Is Alabama’s dynasty bad for college football?
That’s the question that is on everyone’s minds after watching the Crimson Tide take LSU, the #3 ranked team in the country, to the woodshed on their home field with a 29-0 victory. What once was the premier game on the college football calendar (and even the national championship matchup after the 2011 season) has turned into a completely one-sided affair. Alabama has defeated LSU in eight consecutive games and LSU hasn’t even scored against Alabama at home since 2014.
Yes, Alabama has been the preeminent dynasty in college football over the last decade, winning five out of the last nine national championships. But something seems different this year with how absurdly dominant Alabama has been compared to the rest of the competition. For as much hype as the LSU game received, it wasn’t even close. They have the unquestioned #1 team in the country and the Heisman frontrunner, QB Tua Tagovailoa, just took his first snaps of the season in the fourth quarter in November. Through six SEC games, Alabama’s winning margin is an ungodly 34.7 points per game in what’s supposed to be the toughest conference in the country. We’ve always wondered what Alabama would look like if they had a Heisman-caliber quarterback and now we know – it is frightening.
If you’re a fan of college football somewhere outside Tuscaloosa, though, it’s probably not too much fun knowing the outcome of this season is pretty much decided. Even if Alabama were to shockingly lose a game this season, they’ll get a pass into the playoff based on reputation alone. It’s what we saw last year, and the Tide still won the national championship in spite of not even qualifying for the SEC Championship Game. Is that dominance going to turn fans around the country away and lead them to tune out of a season-long Alabama coronation?
To date, that hasn’t happened yet. In fact, Alabama’s victory over LSU was the highest-rated game of the 2018 regular season, pulling in a 6.7 rating, besting any other marquee primetime matchup that preceded it. Given the nature of the game and how non-competitive it was, that may be surprising. The fact that it beat even a hotly contested Ohio State-Penn State game that went down to the wire shows that the Alabama-LSU game was a huge draw. In fact, the overnights for the contest were the best for an Alabama-LSU game going all the way back to 2013. And according to Sports Media Watch’s database for viewership numbers, it’s the only game to cross the 10 million viewer mark this season so far.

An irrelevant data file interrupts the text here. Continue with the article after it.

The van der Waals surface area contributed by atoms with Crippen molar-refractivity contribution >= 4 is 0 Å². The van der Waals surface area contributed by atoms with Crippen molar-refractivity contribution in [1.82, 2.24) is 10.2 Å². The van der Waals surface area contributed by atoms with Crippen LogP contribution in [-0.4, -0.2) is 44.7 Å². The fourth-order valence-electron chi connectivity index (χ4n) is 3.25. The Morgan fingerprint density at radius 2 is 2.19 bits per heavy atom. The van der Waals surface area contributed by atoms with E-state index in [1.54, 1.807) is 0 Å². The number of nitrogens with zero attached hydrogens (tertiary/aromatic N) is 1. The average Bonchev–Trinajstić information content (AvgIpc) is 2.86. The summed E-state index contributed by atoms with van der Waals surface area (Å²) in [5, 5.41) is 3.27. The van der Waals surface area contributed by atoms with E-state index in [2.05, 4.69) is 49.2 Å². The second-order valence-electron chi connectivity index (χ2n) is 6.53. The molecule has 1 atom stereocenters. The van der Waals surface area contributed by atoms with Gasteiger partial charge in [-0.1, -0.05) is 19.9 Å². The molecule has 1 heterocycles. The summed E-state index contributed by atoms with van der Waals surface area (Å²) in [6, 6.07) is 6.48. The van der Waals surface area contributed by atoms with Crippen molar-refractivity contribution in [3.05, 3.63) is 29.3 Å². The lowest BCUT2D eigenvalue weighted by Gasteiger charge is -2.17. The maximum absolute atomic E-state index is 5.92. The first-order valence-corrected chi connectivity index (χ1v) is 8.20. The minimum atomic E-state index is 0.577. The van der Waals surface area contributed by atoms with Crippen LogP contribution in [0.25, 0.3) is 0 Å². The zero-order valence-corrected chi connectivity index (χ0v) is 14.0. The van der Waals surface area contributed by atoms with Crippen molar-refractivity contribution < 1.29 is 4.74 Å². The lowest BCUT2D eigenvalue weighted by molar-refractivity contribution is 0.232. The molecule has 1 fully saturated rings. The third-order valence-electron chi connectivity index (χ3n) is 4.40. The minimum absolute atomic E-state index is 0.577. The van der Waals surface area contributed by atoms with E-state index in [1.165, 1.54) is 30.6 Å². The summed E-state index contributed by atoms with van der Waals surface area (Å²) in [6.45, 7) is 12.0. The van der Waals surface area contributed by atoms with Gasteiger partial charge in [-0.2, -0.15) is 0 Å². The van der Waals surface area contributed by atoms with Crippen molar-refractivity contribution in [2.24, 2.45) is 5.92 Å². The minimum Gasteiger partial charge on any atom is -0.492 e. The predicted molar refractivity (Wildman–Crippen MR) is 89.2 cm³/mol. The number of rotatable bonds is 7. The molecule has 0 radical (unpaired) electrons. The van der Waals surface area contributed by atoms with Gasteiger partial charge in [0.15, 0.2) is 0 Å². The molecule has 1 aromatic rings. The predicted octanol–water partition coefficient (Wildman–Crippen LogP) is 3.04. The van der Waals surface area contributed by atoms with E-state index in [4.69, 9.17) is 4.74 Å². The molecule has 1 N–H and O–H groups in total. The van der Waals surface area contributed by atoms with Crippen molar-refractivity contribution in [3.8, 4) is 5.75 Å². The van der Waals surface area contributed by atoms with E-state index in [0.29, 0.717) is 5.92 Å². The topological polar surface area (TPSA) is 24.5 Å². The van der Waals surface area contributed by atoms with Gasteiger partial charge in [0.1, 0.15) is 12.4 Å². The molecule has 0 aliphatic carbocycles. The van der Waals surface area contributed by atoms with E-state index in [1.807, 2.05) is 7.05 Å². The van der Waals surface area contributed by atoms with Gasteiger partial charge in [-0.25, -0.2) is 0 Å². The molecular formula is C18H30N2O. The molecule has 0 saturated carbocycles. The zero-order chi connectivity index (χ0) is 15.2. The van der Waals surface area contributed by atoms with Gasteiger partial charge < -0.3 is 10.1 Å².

What about when we get to the business end of the season? Alabama certainly hasn’t been bad for ratings, given that last year’s championship game drew over 28 million viewers in an all-SEC matchup against Georgia. To show how things are in fact trending in the right direction, that number was four million viewers higher than the previous all-SEC matchup against LSU. While none of Alabama’s games have reached the heights of the first playoff title game between Ohio State and Oregon, it’s not like ratings have fallen off a cliff either.
And really, there’s no empirical evidence that dynasties are necessarily “bad” for a particular sport in the ratings. Look no further than the most significant dynasty in modern sports – Michael Jordan’s Chicago Bulls – for the evidence of that. The NBA still hasn’t reached the heights of Jordan’s Bulls and the ratings they were able to pull in. Similarly, nobody in their right mind would say that the Patriots’ dynasty has been directly a bad influence on NFL ratings.
So where does the talk of the negative impact of dynasties come from? Well, for every positive example you could find there’s a negative counterpart. The San Antonio Spurs won five NBA championships with Tim Duncan as their star man and never were able to pull in a big number for the NBA Finals. It was actually quite the opposite, as the Spurs featured in the only two NBA Finals series to average less than 10 million viewers.
Another example might be NASCAR. Jimmie Johnson tied the hallowed record of Richard Petty by winning seven NASCAR championships between 2006-2016, including five in a row from 2006-2010. When Johnson was just stepping into the spotlight, NASCAR was riding an incredible wave of national momentum. Now the sport is reaching seemingly a new low every single week. Of course it’s not Johnson’s fault that NASCAR has some extremely difficult challenges to deal with, but the lack of drama and rivalry and competition for a number of years certainly didn’t help.
Quite honestly, the subject of the dynasty and whether it does harm or good for a sport has to be viewed on a case by case basis. And in the case of Alabama, right now it has to be said that is doing more good than harm. It helps college football that this is one of the traditional giants of the sport that is at the top with a huge fanbase in the sport’s heartland of the southern United States. The same probably wouldn’t be true if we were talking about an Oklahoma State or Boston College or Utah football dynasty.
If Alabama wins another six or seven consecutive championships, perhaps things will be different and eventually even the biggest college football diehards will grow weary. But right now, Alabama and Tua are a huge draw for the sport and it doesn’t look like changing anytime soon.